A mom wrote to me: Logically I can convince myself I have to let go and not enable my son. I know I can’t do it for him. Then at a stoplight, in the grocery store, or just sitting having coffee, it overcomes me. My tears, my fears, my anger, but most of all my loneliness for my son and all the plans and dreams he/we had. How can I keep pretending day in and out that I am fine? I feel like I’m in the middle of everyone’s anger, blame, confusion, heartache, and loss. How can I be “normal,“ strong, full of faith and hope, and calm for everyone, including me, when I can’t stop crying? How do I keep my marriage and family strong and healthy, and the rest of my life under control, when I am so afraid for my son?
My reflection: This mom’s words hit me hard. How well I remember the tears, fears, anger, and loneliness. How well I remember grieving for the lost dreams and broken promises of a united family. How well I remember trying to be normal, strong, and full of faith and hope, while inside I was dying and overwhelmed with fear for my son.
Today’s Promise to consider: Parents suffer profoundly when our children are in addiction’s grasp. The need to protect them and save them is baked into the marrow of our bones. We try to be strong for our family, and we try to keep hope and faith alive, but it’s hard. I know I can’t fix my child or force him to change his life, but I also know that I can’t force myself not to feel. Today, I will be compassionate with myself. I will be patient with myself. I will pray, go to Al-Anon and family meetings, talk with others, reach out my hand – I will take care of myself.
Thank You for sharing this…after several years of “ being strong” throughout my sons vicious cycle. I’m losing hope and breaking
Dearest Sue, I understand. Addiction suffocates us and wants to break us. Al-Anon was my saving grace. I join you in prayer and hope.
I couldn’t have said these words any better. To the outside world, I stand in the grocery store line, or stop at a stop sign, or go out to get the mail. The chronic sickness that sits inside of me is sometimes at bay. But other times, out of nowhere, it overwhelms me. If it weren’t for other mothers on this site, I would feel so alone, and like no one could possibly understand this. I was even in my dr office one day for a check up. He asked how I was doing. I started crying and told him about my son’s addiction. He listened, and then said, “well, I’ve heard it’s not ALWAYS the parents’ fault”.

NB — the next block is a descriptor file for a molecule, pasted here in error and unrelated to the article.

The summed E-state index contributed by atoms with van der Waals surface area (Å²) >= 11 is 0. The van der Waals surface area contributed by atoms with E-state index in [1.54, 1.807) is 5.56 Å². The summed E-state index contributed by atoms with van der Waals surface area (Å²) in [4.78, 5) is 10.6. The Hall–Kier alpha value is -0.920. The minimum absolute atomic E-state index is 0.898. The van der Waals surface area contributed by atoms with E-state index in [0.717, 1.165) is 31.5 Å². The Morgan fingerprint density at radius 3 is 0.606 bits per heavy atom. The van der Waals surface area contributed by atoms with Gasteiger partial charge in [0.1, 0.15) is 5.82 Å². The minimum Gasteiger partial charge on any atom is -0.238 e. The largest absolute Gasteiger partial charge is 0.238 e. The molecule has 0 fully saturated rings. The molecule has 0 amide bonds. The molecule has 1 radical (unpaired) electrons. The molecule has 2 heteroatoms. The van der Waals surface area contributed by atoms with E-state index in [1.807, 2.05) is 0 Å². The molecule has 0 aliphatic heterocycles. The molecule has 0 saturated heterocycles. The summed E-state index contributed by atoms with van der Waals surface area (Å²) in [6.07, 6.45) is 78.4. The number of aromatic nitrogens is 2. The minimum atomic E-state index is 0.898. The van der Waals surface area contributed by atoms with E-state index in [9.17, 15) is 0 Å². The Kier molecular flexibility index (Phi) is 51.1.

It killed me! And this is a physician.
Since then, I keep it to myself unless I’m in a trusted group. The bottom line for me is to pray, pray, pray, and try to take little steps to help myself.
Dearest Laurie, I’m sorry to read about the encounter with the doctor. What a misinformed person he is!! This is the problem with addiction – people don’t educate themselves, but for a physician this is inexcusable! Dr MacAfee, my son’s addiction therapist, once told me that, when he went to court to testify for an addicted person, the judges and lawyers were often condescending; however, he was the first person they called when their own children became addicted!!
I love your advice to pray, pray, pray and try to take little steps to help yourself. My love to you.
This is so how I feel. My daughter is being released from prison any day and coming to live with me. My anxiety is thru the roof
Dear Susan, I understand. I felt the same way when my son would come home from jail or from treatment. Dr. MacAfee, my son’s addiction therapist, recommended that, in order to prepare for my son’s ‘reentry,’ that I set my boundaries – clearly and immediately. When I did this, my son knew from the beginning what I could and couldn’t tolerate. I’ll keep you and your daughter in my prayers. xoxo